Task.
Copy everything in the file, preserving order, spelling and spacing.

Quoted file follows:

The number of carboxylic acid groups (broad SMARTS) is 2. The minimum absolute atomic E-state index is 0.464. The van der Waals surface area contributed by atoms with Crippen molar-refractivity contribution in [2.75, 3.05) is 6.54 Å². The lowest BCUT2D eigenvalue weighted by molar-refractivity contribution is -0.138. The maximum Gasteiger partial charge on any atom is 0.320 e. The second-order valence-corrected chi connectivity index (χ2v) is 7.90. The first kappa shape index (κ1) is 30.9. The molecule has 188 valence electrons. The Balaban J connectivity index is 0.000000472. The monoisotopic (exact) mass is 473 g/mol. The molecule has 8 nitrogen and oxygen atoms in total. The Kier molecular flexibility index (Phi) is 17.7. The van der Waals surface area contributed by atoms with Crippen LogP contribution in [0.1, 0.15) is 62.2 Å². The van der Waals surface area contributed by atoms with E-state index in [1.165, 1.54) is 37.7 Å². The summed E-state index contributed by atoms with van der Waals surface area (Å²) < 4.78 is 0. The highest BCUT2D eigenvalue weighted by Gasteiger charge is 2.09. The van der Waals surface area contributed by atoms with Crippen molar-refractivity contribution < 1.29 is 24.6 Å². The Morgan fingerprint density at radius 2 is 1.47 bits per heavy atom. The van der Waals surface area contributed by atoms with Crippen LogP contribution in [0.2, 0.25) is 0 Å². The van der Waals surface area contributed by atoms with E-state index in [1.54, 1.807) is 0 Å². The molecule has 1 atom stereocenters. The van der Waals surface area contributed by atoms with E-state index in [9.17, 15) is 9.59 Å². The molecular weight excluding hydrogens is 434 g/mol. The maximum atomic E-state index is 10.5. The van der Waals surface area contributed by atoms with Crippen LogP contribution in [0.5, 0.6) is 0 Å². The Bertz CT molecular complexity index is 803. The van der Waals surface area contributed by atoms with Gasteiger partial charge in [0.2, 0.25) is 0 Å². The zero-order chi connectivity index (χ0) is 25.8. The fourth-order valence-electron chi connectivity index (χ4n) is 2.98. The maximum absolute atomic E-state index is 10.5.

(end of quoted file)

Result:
The number of carboxylic acid groups (broad SMARTS) is 2. The minimum absolute atomic E-state index is 0.464. The van der Waals surface area contributed by atoms with Crippen molar-refractivity contribution in [2.75, 3.05) is 6.54 Å². The lowest BCUT2D eigenvalue weighted by molar-refractivity contribution is -0.138. The maximum Gasteiger partial charge on any atom is 0.320 e. The second-order valence-corrected chi connectivity index (χ2v) is 7.90. The first kappa shape index (κ1) is 30.9. The molecule has 188 valence electrons. The Balaban J connectivity index is 0.000000472. The monoisotopic (exact) mass is 473 g/mol. The molecule has 8 nitrogen and oxygen atoms in total. The Kier molecular flexibility index (Phi) is 17.7. The van der Waals surface area contributed by atoms with Crippen LogP contribution in [0.1, 0.15) is 62.2 Å². The van der Waals surface area contributed by atoms with E-state index in [1.165, 1.54) is 37.7 Å². The summed E-state index contributed by atoms with van der Waals surface area (Å²) < 4.78 is 0. The highest BCUT2D eigenvalue weighted by Gasteiger charge is 2.09. The van der Waals surface area contributed by atoms with Crippen molar-refractivity contribution < 1.29 is 24.6 Å². The Morgan fingerprint density at radius 2 is 1.47 bits per heavy atom. The van der Waals surface area contributed by atoms with Crippen LogP contribution in [0.2, 0.25) is 0 Å². The van der Waals surface area contributed by atoms with E-state index in [1.54, 1.807) is 0 Å². The molecule has 1 atom stereocenters. The van der Waals surface area contributed by atoms with E-state index in [9.17, 15) is 9.59 Å². The molecular weight excluding hydrogens is 434 g/mol. The maximum atomic E-state index is 10.5. The van der Waals surface area contributed by atoms with Crippen LogP contribution in [0.5, 0.6) is 0 Å². The Bertz CT molecular complexity index is 803. The van der Waals surface area contributed by atoms with Gasteiger partial charge in [0.2, 0.25) is 0 Å². The zero-order chi connectivity index (χ0) is 25.8. The fourth-order valence-electron chi connectivity index (χ4n) is 2.98. The maximum absolute atomic E-state index is 10.5.